Expression of the chicken and duck δ2-crystallin gene

X. Li, A. Cvekl, J. Piatigorsky

Research output: Contribution to journalArticlepeer-review


Purpose. To understand the molecular basis for the high expression of the duck δ2-crystallin gene and the low expression of the chicken δ2 gene in the lens. Methods. Various δ2 promoter fragments were fused to the bacterial CAT reporter gene which was linked to 732 bp of intron 3 containing the chicken 62 enhancer (δ2E) in pSVOCAT. Chicken δEF1 element (or the comparable region from the duck 62 gene) was placed within the chicken αA -148/+77 promoter fragment between positions -96 and -56, which contained a polylinker sequence, and was fused to the CAT gene in p8CAT. Transfection tests were conducted in 14-day-old embryonic chicken lens epithelial cells. Transgenic mice were produced at the NEI Transgenic Facility. Results. The chicken 52 promoter construct comprising the whole spacer (-4.5 kbp/+46) gave about 3 times less CAT activity than the -308/+46 promoter construct in transfected embryonic chicken lens cells. The larger promoter fragment produced 2 lines of trangenic mice with lens-specific transgene expression, while the smaller promoter gave multiple lines with transgene expression in the lens and brain (Purkinje cells). Gel mobility tests showed that the -3509/-2930 and -1710/-1478 sequences in the spacer formed complexes with lens nuclear extract; the former gave 5 DNase I protected regions. Finally, in transfection tests the chicken δEF1 suppressed chicken αA promoter activity, while the comparable duck sequence, which has a single bp difference, did not. Conclusions. These data suggest (1) a lens and brain silencing action located in the spacer upstream of the chicken 62 gene and (2) that a mutation in the negative δEF1 element of the duck δ2E allows high expression in the lens.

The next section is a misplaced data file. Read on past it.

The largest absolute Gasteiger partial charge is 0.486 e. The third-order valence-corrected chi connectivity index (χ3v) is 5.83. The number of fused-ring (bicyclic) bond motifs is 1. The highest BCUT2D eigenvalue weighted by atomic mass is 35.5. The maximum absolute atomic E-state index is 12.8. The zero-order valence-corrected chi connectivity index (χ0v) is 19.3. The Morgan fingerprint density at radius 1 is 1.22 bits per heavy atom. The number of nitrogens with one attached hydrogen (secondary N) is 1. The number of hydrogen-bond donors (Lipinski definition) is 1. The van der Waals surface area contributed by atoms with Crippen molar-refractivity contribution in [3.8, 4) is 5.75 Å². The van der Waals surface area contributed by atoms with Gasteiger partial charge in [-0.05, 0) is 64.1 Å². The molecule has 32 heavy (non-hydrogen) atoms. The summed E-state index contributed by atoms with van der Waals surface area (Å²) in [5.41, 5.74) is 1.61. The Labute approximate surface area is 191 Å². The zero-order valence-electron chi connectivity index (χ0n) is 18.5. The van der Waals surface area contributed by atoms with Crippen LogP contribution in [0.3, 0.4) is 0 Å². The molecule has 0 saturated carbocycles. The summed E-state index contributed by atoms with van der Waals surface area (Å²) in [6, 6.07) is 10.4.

Original languageEnglish (US)
Pages (from-to)S902
JournalInvestigative Ophthalmology and Visual Science
Issue number3
StatePublished - Feb 15 1996
Externally publishedYes

ASJC Scopus subject areas

  • Ophthalmology
  • Sensory Systems
  • Cellular and Molecular Neuroscience


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